and always after the fact that could save or 
condemn me

I must become the action of my fate.

2
How many of my brothers and my sisters
will they kill
before I teach myself
retaliation?
Shall we pick a number? 
South Africa for instance:
do we agree that more than ten thousand
in less than a year but that less than
five thousand slaughtered in more than six
months will
WHAT IS THE MATTER WITH ME?

I must become a menace to my enemies.

3
And if I 
if I ever let you slide
who should be extirpated from my universe
who should be cauterized from earth
completely
(lawandorder jerkoffs of the first the
                   terrorist degree)
then let my body fail my soul
in its bedeviled lecheries

And if I 
if I ever let love go
because the hatred and the whisperings
become a phantom dictate I o-
bey in lieu of impulse and realities
(the blossoming flamingos of my
                   wild mimosa trees)
then let love freeze me
out.
I must become
I must become a menace to my enemies.

Copyright © 2017 by the June M. Jordan Literary Estate. Used with the permission of the June M. Jordan Literary Estate, www.junejordan.com.

You, selling roses out of a silver grocery cart

You, in the park, feeding the pigeons
You cheering for the bees

You with cats in your voice in the morning, feeding cats

You protecting the river   You are who I love
delivering babies, nursing the sick

You with henna on your feet and a gold star in your nose

You taking your medicine, reading the magazines

You looking into the faces of young people as they pass, smiling and saying, Alright! which, they know it, means I see you, Family. I love you. Keep on.

You dancing in the kitchen, on the sidewalk, in the subway waiting for the train because Stevie Wonder, Héctor Lavoe, La Lupe

You stirring the pot of beans, you, washing your father’s feet

You are who I love, you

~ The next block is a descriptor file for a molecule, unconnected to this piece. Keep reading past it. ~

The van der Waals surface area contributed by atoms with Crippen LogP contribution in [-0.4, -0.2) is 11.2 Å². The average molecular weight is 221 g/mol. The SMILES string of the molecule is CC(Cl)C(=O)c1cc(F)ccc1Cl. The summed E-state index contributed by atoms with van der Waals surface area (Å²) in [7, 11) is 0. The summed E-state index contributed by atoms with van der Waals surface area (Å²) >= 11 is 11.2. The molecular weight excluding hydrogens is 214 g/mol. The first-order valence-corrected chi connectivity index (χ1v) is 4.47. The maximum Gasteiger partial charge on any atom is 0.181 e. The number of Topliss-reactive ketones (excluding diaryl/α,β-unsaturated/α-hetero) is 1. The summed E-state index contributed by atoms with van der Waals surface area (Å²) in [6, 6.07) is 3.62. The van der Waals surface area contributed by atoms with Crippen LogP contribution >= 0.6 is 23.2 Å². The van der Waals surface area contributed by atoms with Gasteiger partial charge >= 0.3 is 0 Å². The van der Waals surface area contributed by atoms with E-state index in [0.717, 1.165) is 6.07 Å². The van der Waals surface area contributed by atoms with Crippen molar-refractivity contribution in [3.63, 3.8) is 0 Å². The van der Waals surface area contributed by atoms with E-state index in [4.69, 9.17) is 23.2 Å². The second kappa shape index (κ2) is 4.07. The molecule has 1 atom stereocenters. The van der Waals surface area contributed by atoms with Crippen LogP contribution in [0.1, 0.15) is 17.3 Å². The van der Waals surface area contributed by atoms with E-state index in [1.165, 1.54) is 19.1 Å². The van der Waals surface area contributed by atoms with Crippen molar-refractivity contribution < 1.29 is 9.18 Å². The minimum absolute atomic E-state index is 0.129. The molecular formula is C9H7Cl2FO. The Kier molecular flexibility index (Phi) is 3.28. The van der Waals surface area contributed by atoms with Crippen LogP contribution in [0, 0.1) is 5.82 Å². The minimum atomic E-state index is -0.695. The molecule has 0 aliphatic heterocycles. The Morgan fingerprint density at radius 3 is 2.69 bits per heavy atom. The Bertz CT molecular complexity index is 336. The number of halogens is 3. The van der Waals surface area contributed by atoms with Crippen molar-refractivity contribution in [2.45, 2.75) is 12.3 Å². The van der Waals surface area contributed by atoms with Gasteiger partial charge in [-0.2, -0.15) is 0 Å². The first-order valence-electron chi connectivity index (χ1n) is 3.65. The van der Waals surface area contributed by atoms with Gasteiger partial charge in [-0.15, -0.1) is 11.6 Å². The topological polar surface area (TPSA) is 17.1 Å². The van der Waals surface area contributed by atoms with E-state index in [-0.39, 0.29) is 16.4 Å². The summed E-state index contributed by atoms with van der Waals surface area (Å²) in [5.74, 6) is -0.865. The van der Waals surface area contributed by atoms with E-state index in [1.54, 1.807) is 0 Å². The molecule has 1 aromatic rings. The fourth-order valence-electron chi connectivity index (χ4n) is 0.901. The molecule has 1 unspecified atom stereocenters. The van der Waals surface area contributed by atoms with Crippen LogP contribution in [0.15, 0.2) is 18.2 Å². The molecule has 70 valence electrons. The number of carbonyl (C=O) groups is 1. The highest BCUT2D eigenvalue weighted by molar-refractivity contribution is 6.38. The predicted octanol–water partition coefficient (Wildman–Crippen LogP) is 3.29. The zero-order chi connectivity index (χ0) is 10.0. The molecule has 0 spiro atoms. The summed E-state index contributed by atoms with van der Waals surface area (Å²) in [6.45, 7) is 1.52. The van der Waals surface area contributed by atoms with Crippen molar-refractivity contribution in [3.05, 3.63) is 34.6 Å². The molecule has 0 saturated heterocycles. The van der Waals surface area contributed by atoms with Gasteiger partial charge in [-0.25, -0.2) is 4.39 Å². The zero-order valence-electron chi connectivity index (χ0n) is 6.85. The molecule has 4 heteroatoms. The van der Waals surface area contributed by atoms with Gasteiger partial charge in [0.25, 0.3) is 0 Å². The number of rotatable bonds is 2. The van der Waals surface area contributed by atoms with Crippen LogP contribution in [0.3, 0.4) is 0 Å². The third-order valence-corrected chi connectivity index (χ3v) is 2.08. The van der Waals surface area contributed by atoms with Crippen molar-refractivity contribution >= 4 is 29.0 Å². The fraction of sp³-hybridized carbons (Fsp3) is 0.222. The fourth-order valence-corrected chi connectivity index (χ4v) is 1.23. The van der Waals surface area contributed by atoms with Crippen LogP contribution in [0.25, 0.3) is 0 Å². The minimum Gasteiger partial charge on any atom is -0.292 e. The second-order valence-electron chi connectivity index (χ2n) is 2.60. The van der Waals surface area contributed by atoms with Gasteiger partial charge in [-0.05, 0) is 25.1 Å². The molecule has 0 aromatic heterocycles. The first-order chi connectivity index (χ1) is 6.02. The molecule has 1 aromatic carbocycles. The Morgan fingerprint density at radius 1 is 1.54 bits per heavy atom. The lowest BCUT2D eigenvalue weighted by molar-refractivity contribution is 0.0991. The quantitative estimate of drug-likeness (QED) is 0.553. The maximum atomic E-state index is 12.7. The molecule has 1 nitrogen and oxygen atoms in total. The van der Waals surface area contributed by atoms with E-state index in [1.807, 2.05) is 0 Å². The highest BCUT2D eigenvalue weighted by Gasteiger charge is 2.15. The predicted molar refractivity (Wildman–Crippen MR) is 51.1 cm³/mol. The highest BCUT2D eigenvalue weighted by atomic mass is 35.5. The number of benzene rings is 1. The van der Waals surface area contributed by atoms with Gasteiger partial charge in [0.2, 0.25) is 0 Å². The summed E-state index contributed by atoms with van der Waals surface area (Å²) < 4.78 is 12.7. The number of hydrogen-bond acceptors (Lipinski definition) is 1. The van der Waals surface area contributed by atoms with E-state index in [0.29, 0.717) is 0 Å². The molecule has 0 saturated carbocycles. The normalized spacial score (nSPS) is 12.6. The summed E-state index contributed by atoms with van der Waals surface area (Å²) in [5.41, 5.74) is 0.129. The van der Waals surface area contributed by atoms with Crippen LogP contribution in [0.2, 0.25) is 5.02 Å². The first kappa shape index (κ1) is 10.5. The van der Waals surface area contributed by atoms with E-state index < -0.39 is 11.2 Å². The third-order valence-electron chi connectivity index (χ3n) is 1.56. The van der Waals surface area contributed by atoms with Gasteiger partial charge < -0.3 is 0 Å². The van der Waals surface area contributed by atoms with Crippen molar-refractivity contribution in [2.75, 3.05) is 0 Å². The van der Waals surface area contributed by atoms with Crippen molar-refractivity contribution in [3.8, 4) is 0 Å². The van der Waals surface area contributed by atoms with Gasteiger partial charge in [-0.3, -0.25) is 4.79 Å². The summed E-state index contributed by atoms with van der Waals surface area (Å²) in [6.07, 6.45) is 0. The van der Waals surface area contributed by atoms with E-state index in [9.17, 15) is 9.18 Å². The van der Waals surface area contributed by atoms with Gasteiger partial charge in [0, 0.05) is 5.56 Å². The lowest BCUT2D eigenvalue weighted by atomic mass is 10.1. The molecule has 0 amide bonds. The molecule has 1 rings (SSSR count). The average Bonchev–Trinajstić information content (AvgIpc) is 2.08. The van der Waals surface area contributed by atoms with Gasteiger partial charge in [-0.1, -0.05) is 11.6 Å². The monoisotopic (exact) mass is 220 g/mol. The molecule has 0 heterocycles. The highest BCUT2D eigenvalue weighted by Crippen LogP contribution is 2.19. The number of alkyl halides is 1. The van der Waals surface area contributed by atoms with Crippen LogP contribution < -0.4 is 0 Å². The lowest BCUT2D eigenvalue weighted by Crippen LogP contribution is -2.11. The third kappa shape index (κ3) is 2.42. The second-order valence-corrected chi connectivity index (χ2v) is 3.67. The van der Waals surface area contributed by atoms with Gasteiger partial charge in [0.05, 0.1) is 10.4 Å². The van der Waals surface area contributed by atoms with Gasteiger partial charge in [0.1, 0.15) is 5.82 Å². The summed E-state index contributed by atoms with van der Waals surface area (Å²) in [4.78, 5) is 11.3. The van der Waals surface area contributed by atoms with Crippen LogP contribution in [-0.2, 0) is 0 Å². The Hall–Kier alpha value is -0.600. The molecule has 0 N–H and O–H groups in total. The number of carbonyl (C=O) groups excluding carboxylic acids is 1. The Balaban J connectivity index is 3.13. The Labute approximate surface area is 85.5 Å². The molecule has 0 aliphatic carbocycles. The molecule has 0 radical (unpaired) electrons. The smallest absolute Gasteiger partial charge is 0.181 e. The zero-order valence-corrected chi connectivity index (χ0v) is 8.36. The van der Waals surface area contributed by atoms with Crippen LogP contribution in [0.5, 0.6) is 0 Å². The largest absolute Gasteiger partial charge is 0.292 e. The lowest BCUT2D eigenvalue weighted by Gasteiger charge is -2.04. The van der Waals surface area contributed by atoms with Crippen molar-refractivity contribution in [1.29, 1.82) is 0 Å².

reciting Darwish, then June

Feeding your heart, teaching your parents how to do The Dougie, counting to 10, reading your patients’ charts

You are who I love, changing policies, standing in line for water, stocking the food pantries, making a meal

You are who I love, writing letters, calling the senators, you who, with the seconds of your body (with your time here), arrive on buses, on trains, in cars, by foot to stand in the January streets against the cool and brutal offices, saying: YOUR CRUELTY DOES NOT SPEAK FOR ME

You are who I love, you struggling to see

You struggling to love or find a question

You better than me, you kinder and so blistering with anger, you are who I love, standing in the wind, salvaging the umbrellas, graduating from school, wearing holes in your shoes

You are who I love
weeping or touching the faces of the weeping

You, Violeta Parra, grateful for the alphabet, for sound, singing toward us in the dream

You carrying your brother home
You noticing the butterflies

Sharing your water, sharing your potatoes and greens

You who did and did not survive
You who cleaned the kitchens
You who built the railroad tracks and roads
You who replanted the trees, listening to the work of squirrels and birds, you are who I love
You whose blood was taken, whose hands and lives were taken, with or without your saying
Yes, I mean to give. You are who I love.

You who the borders crossed
You whose fires
You decent with rage, so in love with the earth
You writing poems alongside children

You cactus, water, sparrow, crow      You, my elder
You are who I love,
summoning the courage, making the cobbler,

getting the blood drawn, sharing the difficult news, you always planting the marigolds, learning to walk wherever you are, learning to read wherever you are, you baking the bread, you come to me in dreams, you kissing the faces of your dead wherever you are, speaking to your children in your mother’s languages, tootsing the birds

You are who I love, behind the library desk, leaving who might kill you, crying with the love songs, polishing your shoes, lighting the candles, getting through the first day despite the whisperers sniping fail fail fail

You are who I love, you who beat and did not beat the odds, you who knows that any good thing you have is the result of someone else’s sacrifice, work, you who fights for reparations

You are who I love, you who stands at the courthouse with the sign that reads NO JUSTICE, NO PEACE

You are who I love, singing Leonard Cohen to the snow, you with glitter on your face, wearing a kilt and violet lipstick

You are who I love, sighing in your sleep

You, playing drums in the procession, you feeding the chickens and humming as you hem the skirt, you sharpening the pencil, you writing the poem about the loneliness of the astronaut

You wanting to listen, you trying to be so still

You are who I love, mothering the dogs, standing with horses